Docker app preinit script settings


#1

Hello,
does anybody know if there is a safe way to access the user settings during the installation process at the stage when the preinit script is called?
From the appcenter logs I see that an UCR for my app is created after the preinit script has been called, but I would like to read and modify the user-submitted settings earlier, i.e. I need to access them in the preinit script.
Where are these settings temporarily stored?
Boris


#2

Hi @bheithecker,

yes I had a similar problem/observation in Why is preinst executed before the settings screen? (you also commented there). I feel like the only way to make this possible at the moment is to manually create ucr variables before the app installation.


#3

Hi,
okay, I can create ucr variables before the installation, but I want to do so only in case the installation-user has not set the variable (i.e. if the setting is “optional” and was left empty).
Boris


#4

Yes, this is not possible. The settings are not stored anywhere before the start of the App.

If you wish to use a default value for some setting, maybe it is possible to put this logic into the container (I assume you are talking about a Docker App)?

If you actually have UCR available in your container (i.e., your App uses appbox), you may use this in any script inside the container:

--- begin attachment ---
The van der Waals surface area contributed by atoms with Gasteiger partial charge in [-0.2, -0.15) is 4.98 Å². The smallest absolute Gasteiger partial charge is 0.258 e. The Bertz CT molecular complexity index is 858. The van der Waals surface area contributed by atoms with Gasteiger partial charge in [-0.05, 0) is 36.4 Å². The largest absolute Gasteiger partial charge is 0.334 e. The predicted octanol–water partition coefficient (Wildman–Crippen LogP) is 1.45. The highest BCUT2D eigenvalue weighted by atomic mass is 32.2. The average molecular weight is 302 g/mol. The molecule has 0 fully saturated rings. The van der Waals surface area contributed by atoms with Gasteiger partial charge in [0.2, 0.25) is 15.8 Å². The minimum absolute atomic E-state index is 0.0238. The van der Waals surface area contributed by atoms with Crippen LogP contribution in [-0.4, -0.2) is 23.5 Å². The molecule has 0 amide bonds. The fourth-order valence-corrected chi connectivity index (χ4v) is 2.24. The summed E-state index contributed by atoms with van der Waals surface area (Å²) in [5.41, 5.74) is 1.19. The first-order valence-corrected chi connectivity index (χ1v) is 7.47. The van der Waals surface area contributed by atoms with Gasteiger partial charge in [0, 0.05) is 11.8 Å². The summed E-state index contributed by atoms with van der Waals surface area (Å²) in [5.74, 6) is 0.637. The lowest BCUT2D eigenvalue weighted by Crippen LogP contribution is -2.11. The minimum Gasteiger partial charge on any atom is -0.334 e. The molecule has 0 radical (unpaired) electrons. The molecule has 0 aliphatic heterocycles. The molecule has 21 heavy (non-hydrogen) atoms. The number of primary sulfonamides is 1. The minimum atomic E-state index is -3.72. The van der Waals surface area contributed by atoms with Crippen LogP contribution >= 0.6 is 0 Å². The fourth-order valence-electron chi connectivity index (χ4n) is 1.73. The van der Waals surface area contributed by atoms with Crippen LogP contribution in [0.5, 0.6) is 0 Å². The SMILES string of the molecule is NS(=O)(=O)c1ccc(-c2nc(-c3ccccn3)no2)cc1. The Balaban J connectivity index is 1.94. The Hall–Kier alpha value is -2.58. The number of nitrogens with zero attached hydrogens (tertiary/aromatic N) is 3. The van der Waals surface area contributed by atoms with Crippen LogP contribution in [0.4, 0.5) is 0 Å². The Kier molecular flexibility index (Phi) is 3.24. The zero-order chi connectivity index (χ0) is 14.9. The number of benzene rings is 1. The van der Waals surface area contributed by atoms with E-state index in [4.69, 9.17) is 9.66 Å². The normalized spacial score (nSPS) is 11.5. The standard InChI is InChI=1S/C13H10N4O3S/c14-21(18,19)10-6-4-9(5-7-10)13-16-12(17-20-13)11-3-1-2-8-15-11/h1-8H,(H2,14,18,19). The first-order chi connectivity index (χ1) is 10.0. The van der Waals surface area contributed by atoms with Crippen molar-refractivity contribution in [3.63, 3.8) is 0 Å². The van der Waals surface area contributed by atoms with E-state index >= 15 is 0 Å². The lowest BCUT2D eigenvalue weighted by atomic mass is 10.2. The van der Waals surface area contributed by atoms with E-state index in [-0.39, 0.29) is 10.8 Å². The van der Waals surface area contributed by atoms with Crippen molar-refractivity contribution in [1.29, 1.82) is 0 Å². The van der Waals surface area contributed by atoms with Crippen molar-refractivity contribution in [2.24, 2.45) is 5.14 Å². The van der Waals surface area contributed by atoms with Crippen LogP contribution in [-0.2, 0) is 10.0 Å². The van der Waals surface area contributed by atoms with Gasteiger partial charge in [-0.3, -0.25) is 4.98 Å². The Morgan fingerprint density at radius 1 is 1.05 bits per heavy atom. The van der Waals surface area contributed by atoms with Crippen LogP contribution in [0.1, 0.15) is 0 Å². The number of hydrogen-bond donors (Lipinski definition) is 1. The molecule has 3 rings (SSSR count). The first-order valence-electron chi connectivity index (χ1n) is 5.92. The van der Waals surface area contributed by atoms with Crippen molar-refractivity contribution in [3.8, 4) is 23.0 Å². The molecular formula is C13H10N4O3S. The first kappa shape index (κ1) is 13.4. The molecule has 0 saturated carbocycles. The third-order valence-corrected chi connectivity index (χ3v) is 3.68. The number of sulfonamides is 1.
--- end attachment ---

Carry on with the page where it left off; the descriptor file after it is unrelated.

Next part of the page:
ucr set my/option?my_value_in_case_it_is_not_set_yet

Does this help?


#5

Yes, I have to generate missing settings in a pre-boot script inside the consider. The probleme is that there may be conflicting user settings or user inputs which can’t be processed. For example, one setting is supposed to be a valid host name. If the user has made an invalid input, perhaps inadvertently, all I can do is exit the container with non-zero status code and no meaningful message to the user about why the start-up has failed.
Perhaps in some future UCS version there could be an option to provide a simple javascript for validation of user inputs right in the frontend.


#6

Depending on the App, it may be possible to not stop immediately with a non-zero exit code. Maybe the App can (although incorrectly configured) live long enough to execute the setup script that any App may ship. If this script has a non-zero exit code, the App is removed, too.

The advantage is that setup also gets --error-file, which can be used to give the user a meaningful error message.

This is not as instant as a simple JS validation would be, yet it should work.